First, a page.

• Percent of people over 25 years old that graduated college

Hypothesis 2: Students that live in stabler households will be more likely to graduate from high school since they have to deal with fewer transitions and disruptions in their family lives.

Variables:

• Percent of households with married couple

• Percent of households with female only householders (no husband)

• Percent of households where the householder moved in during the past year

• Percent of people who had a different house 1 year ago

Hypothesis 3: Students that live in economically secure households will be more likely to graduate from high school because they have greater access to resources and less psychological strain.

Variables:

• Percent of people under the poverty line

• Median household income

Data: The data source and documentation for all of these variables can be found in the provided 2010 Census Data. These variables are at the tract level, which we weighted and merged with the graduation rates data.

2) School

Obviously, a student's school is a relevant environment to look at when trying to determine high school graduation rates. We focused our attention on how schools allocate financial resources across different areas, and how that allocation affects graduation rates.

Hypothesis 4: Schools that spend more money on instruction tend to have better graduation rates compared to schools that have higher support spending or adminstrative costs.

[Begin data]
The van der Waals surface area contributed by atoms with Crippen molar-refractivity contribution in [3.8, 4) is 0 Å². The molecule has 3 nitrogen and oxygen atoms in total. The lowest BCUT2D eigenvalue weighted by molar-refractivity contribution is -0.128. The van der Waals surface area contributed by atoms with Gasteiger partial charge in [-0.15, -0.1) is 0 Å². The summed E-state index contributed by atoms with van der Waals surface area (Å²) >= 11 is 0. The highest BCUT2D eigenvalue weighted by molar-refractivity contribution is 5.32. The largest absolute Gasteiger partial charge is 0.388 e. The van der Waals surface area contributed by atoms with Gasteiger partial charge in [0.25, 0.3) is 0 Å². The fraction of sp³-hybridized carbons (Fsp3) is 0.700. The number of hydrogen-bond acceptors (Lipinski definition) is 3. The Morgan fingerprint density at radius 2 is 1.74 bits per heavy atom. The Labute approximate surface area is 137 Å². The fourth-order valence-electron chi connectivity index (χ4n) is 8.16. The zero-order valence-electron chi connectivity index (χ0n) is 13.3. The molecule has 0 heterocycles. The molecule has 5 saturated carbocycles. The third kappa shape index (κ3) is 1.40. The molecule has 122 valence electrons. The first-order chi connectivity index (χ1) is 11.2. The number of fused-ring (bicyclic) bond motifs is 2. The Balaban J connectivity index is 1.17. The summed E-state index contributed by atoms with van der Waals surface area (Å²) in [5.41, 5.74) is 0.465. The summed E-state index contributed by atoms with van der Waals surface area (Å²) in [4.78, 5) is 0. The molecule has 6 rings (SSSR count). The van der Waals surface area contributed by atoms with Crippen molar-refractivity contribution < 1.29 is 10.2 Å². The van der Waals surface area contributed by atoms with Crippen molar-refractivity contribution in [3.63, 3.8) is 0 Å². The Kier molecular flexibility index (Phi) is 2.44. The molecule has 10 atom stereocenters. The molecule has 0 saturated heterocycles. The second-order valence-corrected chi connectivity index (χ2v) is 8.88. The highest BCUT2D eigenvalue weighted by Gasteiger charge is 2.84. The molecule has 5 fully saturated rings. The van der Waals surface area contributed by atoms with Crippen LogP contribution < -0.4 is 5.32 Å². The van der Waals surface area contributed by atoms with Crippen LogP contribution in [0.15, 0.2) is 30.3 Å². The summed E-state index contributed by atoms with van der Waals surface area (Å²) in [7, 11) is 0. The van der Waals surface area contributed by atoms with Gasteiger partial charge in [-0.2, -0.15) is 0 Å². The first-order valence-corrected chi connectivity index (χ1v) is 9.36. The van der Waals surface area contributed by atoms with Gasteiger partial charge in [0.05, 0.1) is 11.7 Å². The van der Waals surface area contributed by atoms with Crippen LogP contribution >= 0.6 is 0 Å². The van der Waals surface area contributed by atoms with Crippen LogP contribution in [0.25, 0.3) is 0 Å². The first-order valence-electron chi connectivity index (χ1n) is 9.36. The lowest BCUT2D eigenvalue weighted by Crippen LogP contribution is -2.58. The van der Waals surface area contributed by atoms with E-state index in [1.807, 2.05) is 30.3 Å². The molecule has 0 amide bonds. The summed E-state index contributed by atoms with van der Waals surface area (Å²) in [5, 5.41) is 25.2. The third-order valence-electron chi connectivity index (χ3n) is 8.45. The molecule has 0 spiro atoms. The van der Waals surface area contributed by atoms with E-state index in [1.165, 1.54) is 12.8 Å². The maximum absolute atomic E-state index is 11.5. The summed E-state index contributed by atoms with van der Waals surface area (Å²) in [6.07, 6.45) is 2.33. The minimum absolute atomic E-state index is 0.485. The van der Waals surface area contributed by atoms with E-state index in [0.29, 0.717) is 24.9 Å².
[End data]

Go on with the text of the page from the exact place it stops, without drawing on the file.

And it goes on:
Variables:

• Total Instructional Spending, per pupil ($) - total spending dedicated to instruction • Total Instructional Spending on Salaries and Wages, per pupil ($) - salaries and wages dedicated to instruction

• Total Instructional Spending on Benefits, per pupil ($) - benefits dedicated to instruction • Total Support Spending, per pupil ($) - expenditure on on secondary services in a school, such as administration, maintenance, transportation, and social services.

• Total Support Spending on Pupil Support, per pupil ($) - expenditure on service such as social services and record keeping • Total Support Spending on Instructional Staff Support, per pupil ($) - expenditure services such as curriculum development and trainings

• Total Support Spending on General Administration, per pupil ($) - expenditure on board of education and executive administration services • Total Support Spending on School Administration, per pupil ($) - expenditure on office of principal services

Data: we used school expenditure data for the 2011-2012 school year from http://www.census.gov/govs/school/historical_data_2012.html. All of these variables are at the school district level.

For more precise defintions of the instruction and support spending variables, see the appendix of this report: http://www2.census.gov/govs/school/12f33pub.pdf

3) Neighborhood

There are many variables at the neighborhood level that we could look at, but note that many of them are captured at the household level. For example, the percent of people with college degrees can indicate how educated the average household is, but also captures the general attitude towards education in that district.

Instead, we focused on a more geographic variable in the neighborhood environment: food access.

Hypothesis 5: Students that live in districts with greater food access are healthier and perform better in school, leading to higher graduation rates.

Variables: